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Victor Serge: Hero or Witness?

Ian Birchall

I WAS PROFOUNDLY puzzled by Ernie Haberkern’s piece on Victor Serge ("Victor Serge and ‘Libertarianism’", What Next? No.9). Puzzled by the negative tone of a vituperative attack against a writer I have always admired; puzzled by the fact that a so obviously well-informed commentator as Haberkern should give such a selective and one-sided account; puzzled above all by the political motivation that seems to lie behind this attack.

Haberkern asserts that "most of the left today looks for new heroes in marginal figures". Yet at no point does he specify which left he is referring to – in which country, in (or outside of) which organisations, etc. I am a fairly regular attender at left demonstrations, but have not observed any banners reading "Sergeists demand minimum wage/no benefit cuts/ban on Nazis" or whatever. I am not a member of the Labour Party, but from what I hear there is no widespread tendency to quote Serge at ward meetings (I rather wish there were).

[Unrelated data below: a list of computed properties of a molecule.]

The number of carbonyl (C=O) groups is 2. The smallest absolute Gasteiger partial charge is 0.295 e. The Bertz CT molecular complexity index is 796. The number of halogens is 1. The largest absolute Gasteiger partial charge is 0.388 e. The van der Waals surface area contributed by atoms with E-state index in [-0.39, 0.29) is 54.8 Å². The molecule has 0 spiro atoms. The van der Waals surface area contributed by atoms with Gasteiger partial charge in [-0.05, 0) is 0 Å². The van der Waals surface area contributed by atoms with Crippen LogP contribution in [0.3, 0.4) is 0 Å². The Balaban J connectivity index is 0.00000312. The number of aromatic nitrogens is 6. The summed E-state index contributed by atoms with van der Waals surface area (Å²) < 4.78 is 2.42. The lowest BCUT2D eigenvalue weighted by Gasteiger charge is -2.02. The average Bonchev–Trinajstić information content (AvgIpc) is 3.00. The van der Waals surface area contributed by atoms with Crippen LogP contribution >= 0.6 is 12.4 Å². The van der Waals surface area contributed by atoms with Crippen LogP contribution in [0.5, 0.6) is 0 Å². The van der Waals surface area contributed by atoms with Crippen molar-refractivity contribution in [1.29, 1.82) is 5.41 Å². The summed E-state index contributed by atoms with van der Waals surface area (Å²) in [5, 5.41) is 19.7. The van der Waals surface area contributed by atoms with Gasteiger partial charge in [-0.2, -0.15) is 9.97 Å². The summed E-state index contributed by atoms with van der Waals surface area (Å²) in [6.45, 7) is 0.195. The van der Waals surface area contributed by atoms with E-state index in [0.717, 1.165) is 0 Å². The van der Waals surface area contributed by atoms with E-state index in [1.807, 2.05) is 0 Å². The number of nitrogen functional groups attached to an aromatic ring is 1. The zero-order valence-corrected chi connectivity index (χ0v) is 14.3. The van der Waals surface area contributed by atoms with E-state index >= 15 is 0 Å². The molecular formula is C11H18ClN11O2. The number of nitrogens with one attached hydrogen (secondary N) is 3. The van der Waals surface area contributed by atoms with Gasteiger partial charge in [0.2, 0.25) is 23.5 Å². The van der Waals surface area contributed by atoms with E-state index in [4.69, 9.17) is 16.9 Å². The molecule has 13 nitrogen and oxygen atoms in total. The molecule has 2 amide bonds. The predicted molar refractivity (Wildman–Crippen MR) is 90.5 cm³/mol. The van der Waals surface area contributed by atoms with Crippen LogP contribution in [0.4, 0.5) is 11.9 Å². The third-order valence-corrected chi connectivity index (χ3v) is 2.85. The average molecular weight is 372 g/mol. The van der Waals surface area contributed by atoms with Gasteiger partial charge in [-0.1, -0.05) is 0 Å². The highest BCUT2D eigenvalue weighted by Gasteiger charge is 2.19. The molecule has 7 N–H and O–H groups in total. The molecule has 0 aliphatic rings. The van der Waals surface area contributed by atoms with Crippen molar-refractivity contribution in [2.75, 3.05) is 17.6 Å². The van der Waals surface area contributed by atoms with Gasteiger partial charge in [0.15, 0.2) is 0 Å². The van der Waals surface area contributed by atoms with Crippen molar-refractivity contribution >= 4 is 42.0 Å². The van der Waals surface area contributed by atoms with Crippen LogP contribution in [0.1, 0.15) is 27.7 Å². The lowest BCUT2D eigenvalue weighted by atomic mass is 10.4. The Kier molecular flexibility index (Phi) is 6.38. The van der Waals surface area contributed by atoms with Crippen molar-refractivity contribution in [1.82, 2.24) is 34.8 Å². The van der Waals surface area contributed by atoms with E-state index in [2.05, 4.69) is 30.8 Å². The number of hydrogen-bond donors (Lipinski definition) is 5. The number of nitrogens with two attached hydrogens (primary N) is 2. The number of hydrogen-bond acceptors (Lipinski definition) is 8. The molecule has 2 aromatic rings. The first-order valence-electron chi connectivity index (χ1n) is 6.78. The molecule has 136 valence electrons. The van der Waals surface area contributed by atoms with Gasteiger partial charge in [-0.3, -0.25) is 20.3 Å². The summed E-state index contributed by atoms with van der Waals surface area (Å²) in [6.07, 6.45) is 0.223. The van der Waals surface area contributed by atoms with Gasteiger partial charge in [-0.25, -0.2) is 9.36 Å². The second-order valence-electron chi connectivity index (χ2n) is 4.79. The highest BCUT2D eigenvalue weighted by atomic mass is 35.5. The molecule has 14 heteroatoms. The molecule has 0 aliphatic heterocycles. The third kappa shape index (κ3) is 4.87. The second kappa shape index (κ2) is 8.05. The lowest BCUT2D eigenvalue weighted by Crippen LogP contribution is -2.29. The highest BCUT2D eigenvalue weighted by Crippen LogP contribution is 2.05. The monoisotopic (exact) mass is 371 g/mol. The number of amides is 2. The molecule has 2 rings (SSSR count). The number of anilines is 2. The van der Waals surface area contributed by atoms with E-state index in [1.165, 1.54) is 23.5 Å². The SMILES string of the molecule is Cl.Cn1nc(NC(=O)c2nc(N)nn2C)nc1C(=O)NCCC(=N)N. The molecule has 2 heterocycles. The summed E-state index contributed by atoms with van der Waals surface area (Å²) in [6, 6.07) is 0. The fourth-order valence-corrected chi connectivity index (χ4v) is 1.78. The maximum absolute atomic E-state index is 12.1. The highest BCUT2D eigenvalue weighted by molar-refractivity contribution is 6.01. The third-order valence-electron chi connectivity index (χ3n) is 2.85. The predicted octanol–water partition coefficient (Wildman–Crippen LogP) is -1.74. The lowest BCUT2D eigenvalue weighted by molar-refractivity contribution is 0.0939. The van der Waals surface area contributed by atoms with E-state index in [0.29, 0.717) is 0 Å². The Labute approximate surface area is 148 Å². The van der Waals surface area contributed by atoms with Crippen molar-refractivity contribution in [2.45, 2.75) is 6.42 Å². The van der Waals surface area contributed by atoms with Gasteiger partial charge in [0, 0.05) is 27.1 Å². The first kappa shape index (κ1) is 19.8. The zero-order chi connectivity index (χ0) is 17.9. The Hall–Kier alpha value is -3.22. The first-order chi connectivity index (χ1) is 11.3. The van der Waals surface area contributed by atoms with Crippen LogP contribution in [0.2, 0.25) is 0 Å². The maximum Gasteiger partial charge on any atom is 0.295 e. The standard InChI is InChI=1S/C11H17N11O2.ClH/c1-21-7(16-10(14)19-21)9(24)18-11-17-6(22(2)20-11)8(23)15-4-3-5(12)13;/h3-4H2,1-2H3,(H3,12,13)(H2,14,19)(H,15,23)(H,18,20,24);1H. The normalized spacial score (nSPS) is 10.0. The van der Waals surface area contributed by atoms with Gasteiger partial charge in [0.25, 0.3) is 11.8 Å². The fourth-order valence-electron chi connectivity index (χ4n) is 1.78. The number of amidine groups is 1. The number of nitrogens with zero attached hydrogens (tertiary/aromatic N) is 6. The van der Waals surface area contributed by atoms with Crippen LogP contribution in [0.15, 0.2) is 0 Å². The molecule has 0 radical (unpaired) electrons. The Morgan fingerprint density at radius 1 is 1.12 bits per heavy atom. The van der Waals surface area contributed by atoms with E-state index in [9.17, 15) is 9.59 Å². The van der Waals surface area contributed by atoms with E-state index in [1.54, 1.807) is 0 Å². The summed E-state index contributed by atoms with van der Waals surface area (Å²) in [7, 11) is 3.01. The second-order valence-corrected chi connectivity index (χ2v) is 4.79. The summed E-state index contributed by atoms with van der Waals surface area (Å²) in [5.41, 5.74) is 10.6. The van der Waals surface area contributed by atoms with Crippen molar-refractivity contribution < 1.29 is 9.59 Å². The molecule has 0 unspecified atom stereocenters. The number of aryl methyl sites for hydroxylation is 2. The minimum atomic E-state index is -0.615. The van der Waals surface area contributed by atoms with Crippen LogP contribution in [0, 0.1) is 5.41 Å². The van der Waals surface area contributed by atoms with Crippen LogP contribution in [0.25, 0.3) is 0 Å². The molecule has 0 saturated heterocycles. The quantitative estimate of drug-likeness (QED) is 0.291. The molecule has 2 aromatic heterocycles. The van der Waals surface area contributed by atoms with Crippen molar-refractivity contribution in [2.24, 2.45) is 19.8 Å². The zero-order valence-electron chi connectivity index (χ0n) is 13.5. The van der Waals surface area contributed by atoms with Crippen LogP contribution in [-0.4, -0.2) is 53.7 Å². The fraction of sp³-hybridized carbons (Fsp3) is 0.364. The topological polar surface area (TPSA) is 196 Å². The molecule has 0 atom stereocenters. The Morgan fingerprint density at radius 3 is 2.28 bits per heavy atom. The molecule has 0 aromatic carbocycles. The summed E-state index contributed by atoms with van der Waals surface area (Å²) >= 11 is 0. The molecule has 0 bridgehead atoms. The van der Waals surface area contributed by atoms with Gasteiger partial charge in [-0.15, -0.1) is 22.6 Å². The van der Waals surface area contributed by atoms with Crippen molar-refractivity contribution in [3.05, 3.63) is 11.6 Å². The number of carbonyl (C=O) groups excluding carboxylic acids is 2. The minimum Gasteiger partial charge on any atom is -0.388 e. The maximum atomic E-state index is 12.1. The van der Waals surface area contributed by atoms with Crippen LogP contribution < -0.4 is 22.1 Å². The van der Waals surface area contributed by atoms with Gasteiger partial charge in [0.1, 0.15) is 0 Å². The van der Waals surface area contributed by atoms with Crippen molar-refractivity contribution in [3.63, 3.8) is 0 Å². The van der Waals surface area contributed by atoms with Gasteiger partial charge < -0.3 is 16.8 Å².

Now it is true that in the last ten years there has been a certain revival of interest in Serge. Conferences were held in London, Glasgow and Brussels to mark the Serge centenary in 1991 – papers from the Brussels conference, together with other material, have now appeared in a volume edited by Critique.1 A special issue of Revolutionary History in 1994 published some important texts;2 Susan Weissman has produced a new edition of Destiny of a Revolution;3 David Cotterill has published a critical edition of the Serge-Trotsky correspondence;4 Bill Marshall has published the first book-length study of Serge’s novels.5 The Socialist Workers Party’s publishing house has been instrumental in producing new editions of The Case of Comrade Tulayev6 and Year One of the Russian Revolution,7 as well as Serge’s previously untranslated pamphlets from 1920 and 1924.8 In French, Serge’s articles from Germany in 1923 have been published by Pierre Broué.9